“Near-burbia,” Walkability, and Poor Urban Design

My partner G and I live in Albany’s Center SquareHudson/Park area, a wonderful, walkable neighborhood with vibrant street life, diverse 19th century architecture, and street scenes like this. The one thing it lacks, though, is an organized Jewish life. As Sabbath-observant Jews, G and I don’t drive to synagogue on Shabbat, so we have taken to staying over with families who live closer to our preferred community, Ohav Shalom, for Shabbat once a month or so. Our decision to locate downtown, rather than in the kind of heavily Jewish neighborhood we both grew up in, was motivated by our desire to live in a really wonderful urban neighborhood (and ours certainly is one), by our experiencing a little bit of burnout from organized Jewish communal life after 20-some-odd years of intensive involvement in it, and not least by the little irritants of suburban-imitation urban planning that characterize the Albany neighborhoods closer to Ohav Shalom.

Though within city limits, the southwesterly areas of Albany are accurately described as “near-burbia,” a term I’ve heard people who live there use to describe them. Though from afar it gives the appearance of being organized on a relatively logical grid system, the area is in fact characterized by all kinds of impediments to true walkability, making living there basically aut0mobile-mandatory. We encountered many of those issues on our walk back to our host family’s place from dinner (which we had eaten with another family) on Friday night. Though the two houses are only about 4/10ths of a mile apart as the crow flies, getting between them on the shortest route requires tromping through a backyard and clambering over a fallen wire fence–not a pleasant experience when there are two feet of snow on the ground. And why is that tromping through a backyard necessary? Well, because the far-sighted urban planners of 1950s Albany didn’t see fit to connect two streets that run within a few dozen feet of each other (we’re looking here at Berkshire Boulevard and Kakely St.).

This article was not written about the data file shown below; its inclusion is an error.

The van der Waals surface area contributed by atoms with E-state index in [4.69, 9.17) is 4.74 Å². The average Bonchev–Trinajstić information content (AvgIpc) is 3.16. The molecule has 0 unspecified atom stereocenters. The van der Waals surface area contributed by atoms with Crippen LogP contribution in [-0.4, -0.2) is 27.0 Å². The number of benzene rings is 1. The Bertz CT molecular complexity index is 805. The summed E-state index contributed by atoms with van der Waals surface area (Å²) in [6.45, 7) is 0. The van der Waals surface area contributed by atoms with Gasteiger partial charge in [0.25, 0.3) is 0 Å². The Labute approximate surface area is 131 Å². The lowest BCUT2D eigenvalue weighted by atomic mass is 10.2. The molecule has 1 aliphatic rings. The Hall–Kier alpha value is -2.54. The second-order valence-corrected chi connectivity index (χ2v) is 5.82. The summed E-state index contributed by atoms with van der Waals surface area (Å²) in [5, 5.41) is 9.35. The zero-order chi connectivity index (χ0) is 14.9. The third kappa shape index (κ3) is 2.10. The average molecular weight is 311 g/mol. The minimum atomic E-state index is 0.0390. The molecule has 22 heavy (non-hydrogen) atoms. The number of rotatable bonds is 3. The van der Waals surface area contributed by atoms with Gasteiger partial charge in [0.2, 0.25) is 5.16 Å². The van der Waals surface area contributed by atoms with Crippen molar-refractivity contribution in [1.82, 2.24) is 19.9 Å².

Given the miserable experience of slipping and sliding through all that snow on the way to dinner (which was actually very lovely!), we decided to take the “long way around” on the way back, taking surface streets all the way even though, due to the ridiculous disconnections in the grid, it would be far, far longer (at least 3 times the distance). The graphic below represents our walking path choices: red is the path we took to dinner, orange the way we got home, and the purple the path we should have followed had we known the neighborhood better. (click on the image to embiggen)